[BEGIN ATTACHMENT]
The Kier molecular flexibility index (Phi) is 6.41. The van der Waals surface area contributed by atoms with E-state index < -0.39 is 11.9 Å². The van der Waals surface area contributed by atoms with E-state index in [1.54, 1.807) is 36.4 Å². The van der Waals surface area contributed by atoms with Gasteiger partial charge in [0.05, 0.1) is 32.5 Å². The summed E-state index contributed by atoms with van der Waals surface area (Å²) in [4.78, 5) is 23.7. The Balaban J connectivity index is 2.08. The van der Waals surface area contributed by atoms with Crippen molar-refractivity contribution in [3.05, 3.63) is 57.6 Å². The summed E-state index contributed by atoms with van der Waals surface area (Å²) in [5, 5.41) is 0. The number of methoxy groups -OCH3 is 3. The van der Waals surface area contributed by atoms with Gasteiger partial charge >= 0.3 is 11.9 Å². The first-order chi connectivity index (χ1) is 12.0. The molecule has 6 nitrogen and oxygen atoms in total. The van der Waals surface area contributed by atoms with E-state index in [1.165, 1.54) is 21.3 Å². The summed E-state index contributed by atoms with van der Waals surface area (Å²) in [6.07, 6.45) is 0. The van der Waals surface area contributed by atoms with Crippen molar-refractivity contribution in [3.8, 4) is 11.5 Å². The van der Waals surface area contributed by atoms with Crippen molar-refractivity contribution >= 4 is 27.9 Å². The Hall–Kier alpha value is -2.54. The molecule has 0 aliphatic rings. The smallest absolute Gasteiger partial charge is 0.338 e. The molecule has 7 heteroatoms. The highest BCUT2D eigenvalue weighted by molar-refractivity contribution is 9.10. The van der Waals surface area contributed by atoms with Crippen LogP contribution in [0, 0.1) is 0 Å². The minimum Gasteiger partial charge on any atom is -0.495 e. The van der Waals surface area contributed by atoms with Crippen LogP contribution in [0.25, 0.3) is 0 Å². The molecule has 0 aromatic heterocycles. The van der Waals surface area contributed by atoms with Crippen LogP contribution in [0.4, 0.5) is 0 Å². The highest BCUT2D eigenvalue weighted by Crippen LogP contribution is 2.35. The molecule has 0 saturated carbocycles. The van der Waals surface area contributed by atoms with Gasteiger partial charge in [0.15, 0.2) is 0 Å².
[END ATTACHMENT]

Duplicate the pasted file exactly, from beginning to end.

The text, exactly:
The Kier molecular flexibility index (Phi) is 6.41. The van der Waals surface area contributed by atoms with E-state index < -0.39 is 11.9 Å². The van der Waals surface area contributed by atoms with E-state index in [1.54, 1.807) is 36.4 Å². The van der Waals surface area contributed by atoms with Gasteiger partial charge in [0.05, 0.1) is 32.5 Å². The summed E-state index contributed by atoms with van der Waals surface area (Å²) in [4.78, 5) is 23.7. The Balaban J connectivity index is 2.08. The van der Waals surface area contributed by atoms with Crippen molar-refractivity contribution in [3.05, 3.63) is 57.6 Å². The summed E-state index contributed by atoms with van der Waals surface area (Å²) in [5, 5.41) is 0. The number of methoxy groups -OCH3 is 3. The van der Waals surface area contributed by atoms with Gasteiger partial charge >= 0.3 is 11.9 Å². The first-order chi connectivity index (χ1) is 12.0. The molecule has 6 nitrogen and oxygen atoms in total. The van der Waals surface area contributed by atoms with E-state index in [1.165, 1.54) is 21.3 Å². The summed E-state index contributed by atoms with van der Waals surface area (Å²) in [6.07, 6.45) is 0. The van der Waals surface area contributed by atoms with Crippen molar-refractivity contribution in [3.8, 4) is 11.5 Å². The van der Waals surface area contributed by atoms with Crippen molar-refractivity contribution >= 4 is 27.9 Å². The Hall–Kier alpha value is -2.54. The molecule has 0 aliphatic rings. The smallest absolute Gasteiger partial charge is 0.338 e. The molecule has 7 heteroatoms. The highest BCUT2D eigenvalue weighted by molar-refractivity contribution is 9.10. The van der Waals surface area contributed by atoms with Crippen LogP contribution in [0, 0.1) is 0 Å². The minimum Gasteiger partial charge on any atom is -0.495 e. The van der Waals surface area contributed by atoms with Crippen LogP contribution in [0.25, 0.3) is 0 Å². The molecule has 0 aromatic heterocycles. The van der Waals surface area contributed by atoms with Crippen LogP contribution in [0.4, 0.5) is 0 Å². The highest BCUT2D eigenvalue weighted by Crippen LogP contribution is 2.35. The molecule has 0 saturated carbocycles. The van der Waals surface area contributed by atoms with Gasteiger partial charge in [0.15, 0.2) is 0 Å².